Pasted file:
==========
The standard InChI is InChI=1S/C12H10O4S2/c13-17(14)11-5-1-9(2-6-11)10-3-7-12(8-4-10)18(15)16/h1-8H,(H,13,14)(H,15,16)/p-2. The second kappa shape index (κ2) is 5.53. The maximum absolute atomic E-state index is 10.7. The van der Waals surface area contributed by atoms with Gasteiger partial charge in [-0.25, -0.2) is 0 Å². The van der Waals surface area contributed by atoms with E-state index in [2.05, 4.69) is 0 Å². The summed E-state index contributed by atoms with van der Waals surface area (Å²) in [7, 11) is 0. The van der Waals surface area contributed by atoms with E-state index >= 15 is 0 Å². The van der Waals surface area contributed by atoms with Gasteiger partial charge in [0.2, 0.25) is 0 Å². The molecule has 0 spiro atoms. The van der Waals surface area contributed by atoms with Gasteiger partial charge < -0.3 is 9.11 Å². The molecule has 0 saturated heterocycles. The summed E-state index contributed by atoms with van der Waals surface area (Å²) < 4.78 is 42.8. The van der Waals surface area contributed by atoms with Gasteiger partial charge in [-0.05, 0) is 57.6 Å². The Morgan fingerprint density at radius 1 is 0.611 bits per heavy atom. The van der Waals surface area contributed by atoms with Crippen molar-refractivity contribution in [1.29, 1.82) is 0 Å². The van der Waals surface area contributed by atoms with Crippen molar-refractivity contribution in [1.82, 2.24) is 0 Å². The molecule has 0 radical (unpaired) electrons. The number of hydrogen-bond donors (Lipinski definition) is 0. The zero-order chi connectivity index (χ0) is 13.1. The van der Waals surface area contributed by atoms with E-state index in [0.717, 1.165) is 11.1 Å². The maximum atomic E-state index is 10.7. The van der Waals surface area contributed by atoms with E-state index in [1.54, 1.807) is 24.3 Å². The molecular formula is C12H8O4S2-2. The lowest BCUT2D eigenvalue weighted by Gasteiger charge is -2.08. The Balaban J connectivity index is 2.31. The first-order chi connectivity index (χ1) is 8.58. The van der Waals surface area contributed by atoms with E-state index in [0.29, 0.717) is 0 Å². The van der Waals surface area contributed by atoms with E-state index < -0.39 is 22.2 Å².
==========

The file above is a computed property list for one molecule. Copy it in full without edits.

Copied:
The standard InChI is InChI=1S/C12H10O4S2/c13-17(14)11-5-1-9(2-6-11)10-3-7-12(8-4-10)18(15)16/h1-8H,(H,13,14)(H,15,16)/p-2. The second kappa shape index (κ2) is 5.53. The maximum absolute atomic E-state index is 10.7. The van der Waals surface area contributed by atoms with Gasteiger partial charge in [-0.25, -0.2) is 0 Å². The van der Waals surface area contributed by atoms with E-state index in [2.05, 4.69) is 0 Å². The summed E-state index contributed by atoms with van der Waals surface area (Å²) in [7, 11) is 0. The van der Waals surface area contributed by atoms with E-state index >= 15 is 0 Å². The van der Waals surface area contributed by atoms with Gasteiger partial charge in [0.2, 0.25) is 0 Å². The molecule has 0 spiro atoms. The van der Waals surface area contributed by atoms with Gasteiger partial charge < -0.3 is 9.11 Å². The molecule has 0 saturated heterocycles. The summed E-state index contributed by atoms with van der Waals surface area (Å²) < 4.78 is 42.8. The van der Waals surface area contributed by atoms with Gasteiger partial charge in [-0.05, 0) is 57.6 Å². The Morgan fingerprint density at radius 1 is 0.611 bits per heavy atom. The van der Waals surface area contributed by atoms with Crippen molar-refractivity contribution in [1.29, 1.82) is 0 Å². The van der Waals surface area contributed by atoms with Crippen molar-refractivity contribution in [1.82, 2.24) is 0 Å². The molecule has 0 radical (unpaired) electrons. The number of hydrogen-bond donors (Lipinski definition) is 0. The zero-order chi connectivity index (χ0) is 13.1. The van der Waals surface area contributed by atoms with E-state index in [0.717, 1.165) is 11.1 Å². The maximum atomic E-state index is 10.7. The van der Waals surface area contributed by atoms with E-state index in [1.54, 1.807) is 24.3 Å². The molecular formula is C12H8O4S2-2. The lowest BCUT2D eigenvalue weighted by Gasteiger charge is -2.08. The Balaban J connectivity index is 2.31. The first-order chi connectivity index (χ1) is 8.58. The van der Waals surface area contributed by atoms with E-state index in [0.29, 0.717) is 0 Å². The van der Waals surface area contributed by atoms with E-state index < -0.39 is 22.2 Å².